Eucalyptus nicholii

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Narrow-leaved black peppermint, willow peppermint
Eucalyptus nicholii.jpg
Eucalyptus nicholii, Box Hill, Melbourne
Scientific classification edit
Kingdom: Plantae
Clade: Angiosperms
Clade: Eudicots
Clade: Rosids
Order: Myrtales
Family: Myrtaceae
Genus: Eucalyptus
Species: E. nicholii
Binomial name
Eucalyptus nicholii
E. nicholii.JPG
E. nicholii , field distribution

Eucalyptus nicholii, commonly known as the narrow-leaved black peppermint or willow peppermint, is a Eucalypt tree native to New South Wales.

The tree is small to medium-sized with rough bark, persistent to small branches. The bark is fibrous, coarsely fissured longitudinally, yellowish-brown to grey-brown with red-brown underlayers[1] becoming smooth and grey on outer branches and shedding in short ribbons. It is a long lived tree that grows to 15 metres (49 ft) in height[2]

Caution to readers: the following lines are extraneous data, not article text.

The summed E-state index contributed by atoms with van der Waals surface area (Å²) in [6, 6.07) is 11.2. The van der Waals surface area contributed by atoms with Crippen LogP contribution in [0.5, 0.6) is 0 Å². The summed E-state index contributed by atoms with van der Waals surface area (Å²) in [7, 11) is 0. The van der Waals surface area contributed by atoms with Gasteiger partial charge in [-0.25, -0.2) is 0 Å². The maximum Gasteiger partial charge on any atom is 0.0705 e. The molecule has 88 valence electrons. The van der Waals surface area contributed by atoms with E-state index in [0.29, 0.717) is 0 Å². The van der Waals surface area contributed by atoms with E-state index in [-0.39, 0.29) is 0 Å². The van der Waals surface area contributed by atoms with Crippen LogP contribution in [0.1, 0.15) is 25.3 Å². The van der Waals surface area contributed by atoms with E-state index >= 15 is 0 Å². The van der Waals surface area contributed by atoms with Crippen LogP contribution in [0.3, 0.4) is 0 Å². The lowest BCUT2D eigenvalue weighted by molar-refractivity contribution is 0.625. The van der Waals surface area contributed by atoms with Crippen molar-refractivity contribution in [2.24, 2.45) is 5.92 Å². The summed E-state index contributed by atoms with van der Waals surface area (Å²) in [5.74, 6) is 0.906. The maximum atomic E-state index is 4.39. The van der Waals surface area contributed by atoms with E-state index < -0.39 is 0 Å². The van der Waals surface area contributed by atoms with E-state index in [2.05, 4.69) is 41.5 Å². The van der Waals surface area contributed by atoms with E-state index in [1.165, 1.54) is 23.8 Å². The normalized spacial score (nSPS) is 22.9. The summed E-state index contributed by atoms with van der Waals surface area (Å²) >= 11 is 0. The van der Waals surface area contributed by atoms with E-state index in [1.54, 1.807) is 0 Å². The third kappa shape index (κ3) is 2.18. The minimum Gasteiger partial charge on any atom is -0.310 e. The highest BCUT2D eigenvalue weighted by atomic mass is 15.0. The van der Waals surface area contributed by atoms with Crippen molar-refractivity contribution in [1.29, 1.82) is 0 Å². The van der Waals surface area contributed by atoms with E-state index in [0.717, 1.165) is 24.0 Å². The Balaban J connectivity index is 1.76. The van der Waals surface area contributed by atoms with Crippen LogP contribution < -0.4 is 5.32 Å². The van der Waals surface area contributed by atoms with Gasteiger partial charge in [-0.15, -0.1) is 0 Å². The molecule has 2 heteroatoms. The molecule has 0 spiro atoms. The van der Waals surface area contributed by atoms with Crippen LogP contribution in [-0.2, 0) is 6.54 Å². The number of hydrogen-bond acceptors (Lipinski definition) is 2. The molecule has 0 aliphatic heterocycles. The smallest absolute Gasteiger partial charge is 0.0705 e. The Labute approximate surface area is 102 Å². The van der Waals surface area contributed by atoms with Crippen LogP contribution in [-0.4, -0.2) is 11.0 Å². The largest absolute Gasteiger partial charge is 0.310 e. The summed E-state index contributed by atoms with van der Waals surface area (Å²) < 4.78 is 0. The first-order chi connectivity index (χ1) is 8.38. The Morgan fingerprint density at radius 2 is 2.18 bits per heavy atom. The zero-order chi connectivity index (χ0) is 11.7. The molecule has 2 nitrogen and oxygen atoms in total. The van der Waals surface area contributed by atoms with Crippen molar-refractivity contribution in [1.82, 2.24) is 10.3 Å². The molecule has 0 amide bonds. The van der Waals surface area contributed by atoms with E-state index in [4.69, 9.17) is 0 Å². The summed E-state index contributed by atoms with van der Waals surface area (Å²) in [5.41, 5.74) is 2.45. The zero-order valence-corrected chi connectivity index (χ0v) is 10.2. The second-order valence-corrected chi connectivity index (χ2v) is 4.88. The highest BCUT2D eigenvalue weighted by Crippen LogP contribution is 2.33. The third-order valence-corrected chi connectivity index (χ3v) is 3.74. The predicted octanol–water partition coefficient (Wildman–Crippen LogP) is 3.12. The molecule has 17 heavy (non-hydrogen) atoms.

Adult leaves are stalked with a narrow-lanceolate shape, the blade is to 6 to 14 centimetres (2 to 6 in) long and 0.5 to 1.2 cm (0.20 to 0.47 in) concolorous and dull, grey-green.[1][2]

White flowers appear in late summer to early autumn.

The tree grows in shallow, relatively infertile soils overlying shale and slate bedrock usually as part of grassy or sclerophyll woodlands, in association with Eucalytpus andrewsii and Eucalyptus caliginosa.[2]

Distribution is of limited occurrence on the Northern Tablelands, New South Wales, particularly in the Walcha, to Tenterfield, area and to the east.[1] The species is sparsely distributed, but most commonly occurs in the central areas of its range. The entire population is known from less than 40 localities, with most known populations not occurring in the National Parks or State Forest reserve estate.[2]

This tree is very widely planted as an ornamental in south-eastern Australia, the fine, dense foliage being particularly attractive.[1]

It was listed as vulnerable in 2008 under the Environment Protection and Biodiversity Conservation Act 1999.[3]

See also[edit]


  1. ^ a b c d Brooker, M.I.H. & Kleinig, D.A. Field Guide to Eucalyptus, Bloomings, Melbourne 2001
  2. ^ a b c d "Eucalyptus nicholii — Narrow-leaved Peppermint, Narrow-leaved Black Peppermint". Species Profile and Threats Database. Commonwealth of Australia. Retrieved 19 October 2016.
  3. ^ "Approved Conservation Advice for Eucalyptus nicholii (Narrow-leaved Peppermint)" (PDF). Department of Environment. 2008. Retrieved 19 October 2016.